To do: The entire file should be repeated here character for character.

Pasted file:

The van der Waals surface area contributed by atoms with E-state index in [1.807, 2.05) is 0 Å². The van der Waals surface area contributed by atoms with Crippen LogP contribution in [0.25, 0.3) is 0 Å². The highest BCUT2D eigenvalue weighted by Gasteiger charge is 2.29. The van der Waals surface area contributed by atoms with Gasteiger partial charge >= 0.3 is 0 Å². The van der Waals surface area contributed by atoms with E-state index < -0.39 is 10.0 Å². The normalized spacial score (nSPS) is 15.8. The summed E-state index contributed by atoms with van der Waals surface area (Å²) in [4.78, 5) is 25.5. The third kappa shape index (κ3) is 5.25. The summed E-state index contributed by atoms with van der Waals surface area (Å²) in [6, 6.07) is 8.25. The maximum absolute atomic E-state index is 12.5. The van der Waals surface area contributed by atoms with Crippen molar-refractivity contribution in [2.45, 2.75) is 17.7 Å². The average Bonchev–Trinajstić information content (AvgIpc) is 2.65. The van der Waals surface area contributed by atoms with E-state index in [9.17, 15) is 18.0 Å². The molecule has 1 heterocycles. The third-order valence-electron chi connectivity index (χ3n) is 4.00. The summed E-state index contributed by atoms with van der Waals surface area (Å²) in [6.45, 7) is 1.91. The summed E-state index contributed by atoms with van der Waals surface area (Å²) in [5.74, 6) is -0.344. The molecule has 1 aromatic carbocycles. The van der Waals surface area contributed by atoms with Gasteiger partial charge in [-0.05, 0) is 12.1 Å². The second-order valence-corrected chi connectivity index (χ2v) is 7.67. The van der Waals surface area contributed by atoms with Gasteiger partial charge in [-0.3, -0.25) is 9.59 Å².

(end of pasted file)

The van der Waals surface area contributed by atoms with E-state index in [1.807, 2.05) is 0 Å². The van der Waals surface area contributed by atoms with Crippen LogP contribution in [0.25, 0.3) is 0 Å². The highest BCUT2D eigenvalue weighted by Gasteiger charge is 2.29. The van der Waals surface area contributed by atoms with Gasteiger partial charge >= 0.3 is 0 Å². The van der Waals surface area contributed by atoms with E-state index < -0.39 is 10.0 Å². The normalized spacial score (nSPS) is 15.8. The summed E-state index contributed by atoms with van der Waals surface area (Å²) in [4.78, 5) is 25.5. The third kappa shape index (κ3) is 5.25. The summed E-state index contributed by atoms with van der Waals surface area (Å²) in [6, 6.07) is 8.25. The maximum absolute atomic E-state index is 12.5. The van der Waals surface area contributed by atoms with Crippen molar-refractivity contribution in [2.45, 2.75) is 17.7 Å². The average Bonchev–Trinajstić information content (AvgIpc) is 2.65. The van der Waals surface area contributed by atoms with E-state index in [9.17, 15) is 18.0 Å². The molecule has 1 heterocycles. The third-order valence-electron chi connectivity index (χ3n) is 4.00. The summed E-state index contributed by atoms with van der Waals surface area (Å²) in [6.45, 7) is 1.91. The summed E-state index contributed by atoms with van der Waals surface area (Å²) in [5.74, 6) is -0.344. The molecule has 1 aromatic carbocycles. The van der Waals surface area contributed by atoms with Gasteiger partial charge in [-0.05, 0) is 12.1 Å². The second-order valence-corrected chi connectivity index (χ2v) is 7.67. The van der Waals surface area contributed by atoms with Gasteiger partial charge in [-0.3, -0.25) is 9.59 Å².